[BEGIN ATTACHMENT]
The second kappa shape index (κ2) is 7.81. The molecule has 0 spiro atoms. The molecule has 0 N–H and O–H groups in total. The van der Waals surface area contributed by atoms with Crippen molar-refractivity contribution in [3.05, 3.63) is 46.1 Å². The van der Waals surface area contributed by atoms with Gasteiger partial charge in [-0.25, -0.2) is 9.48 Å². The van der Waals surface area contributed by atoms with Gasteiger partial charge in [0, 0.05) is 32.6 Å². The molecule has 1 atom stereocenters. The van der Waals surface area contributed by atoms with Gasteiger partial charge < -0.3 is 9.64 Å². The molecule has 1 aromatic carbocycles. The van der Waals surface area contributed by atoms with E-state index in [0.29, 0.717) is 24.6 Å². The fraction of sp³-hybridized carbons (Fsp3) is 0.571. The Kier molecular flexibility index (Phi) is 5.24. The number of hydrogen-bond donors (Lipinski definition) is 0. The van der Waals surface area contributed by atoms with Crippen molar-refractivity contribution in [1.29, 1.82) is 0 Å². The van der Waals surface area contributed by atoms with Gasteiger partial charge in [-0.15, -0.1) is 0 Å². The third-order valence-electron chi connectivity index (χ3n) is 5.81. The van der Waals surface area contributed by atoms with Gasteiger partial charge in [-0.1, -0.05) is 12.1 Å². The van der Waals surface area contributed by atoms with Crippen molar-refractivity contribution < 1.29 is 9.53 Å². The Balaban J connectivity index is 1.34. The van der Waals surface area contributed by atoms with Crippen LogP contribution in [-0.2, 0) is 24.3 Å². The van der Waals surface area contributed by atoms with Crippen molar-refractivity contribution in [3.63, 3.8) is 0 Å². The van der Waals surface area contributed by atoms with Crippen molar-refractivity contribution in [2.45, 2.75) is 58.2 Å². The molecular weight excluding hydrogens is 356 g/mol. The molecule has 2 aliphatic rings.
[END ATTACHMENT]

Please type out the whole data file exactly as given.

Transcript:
The second kappa shape index (κ2) is 7.81. The molecule has 0 spiro atoms. The molecule has 0 N–H and O–H groups in total. The van der Waals surface area contributed by atoms with Crippen molar-refractivity contribution in [3.05, 3.63) is 46.1 Å². The van der Waals surface area contributed by atoms with Gasteiger partial charge in [-0.25, -0.2) is 9.48 Å². The van der Waals surface area contributed by atoms with Gasteiger partial charge in [0, 0.05) is 32.6 Å². The molecule has 1 atom stereocenters. The van der Waals surface area contributed by atoms with Gasteiger partial charge < -0.3 is 9.64 Å². The molecule has 1 aromatic carbocycles. The van der Waals surface area contributed by atoms with E-state index in [0.29, 0.717) is 24.6 Å². The fraction of sp³-hybridized carbons (Fsp3) is 0.571. The Kier molecular flexibility index (Phi) is 5.24. The number of hydrogen-bond donors (Lipinski definition) is 0. The van der Waals surface area contributed by atoms with Crippen molar-refractivity contribution in [1.29, 1.82) is 0 Å². The van der Waals surface area contributed by atoms with Gasteiger partial charge in [-0.15, -0.1) is 0 Å². The third-order valence-electron chi connectivity index (χ3n) is 5.81. The van der Waals surface area contributed by atoms with Gasteiger partial charge in [-0.1, -0.05) is 12.1 Å². The van der Waals surface area contributed by atoms with Crippen molar-refractivity contribution < 1.29 is 9.53 Å². The Balaban J connectivity index is 1.34. The van der Waals surface area contributed by atoms with Crippen LogP contribution in [-0.2, 0) is 24.3 Å². The van der Waals surface area contributed by atoms with Crippen molar-refractivity contribution in [3.63, 3.8) is 0 Å². The van der Waals surface area contributed by atoms with Crippen molar-refractivity contribution in [2.45, 2.75) is 58.2 Å². The molecular weight excluding hydrogens is 356 g/mol. The molecule has 2 aliphatic rings.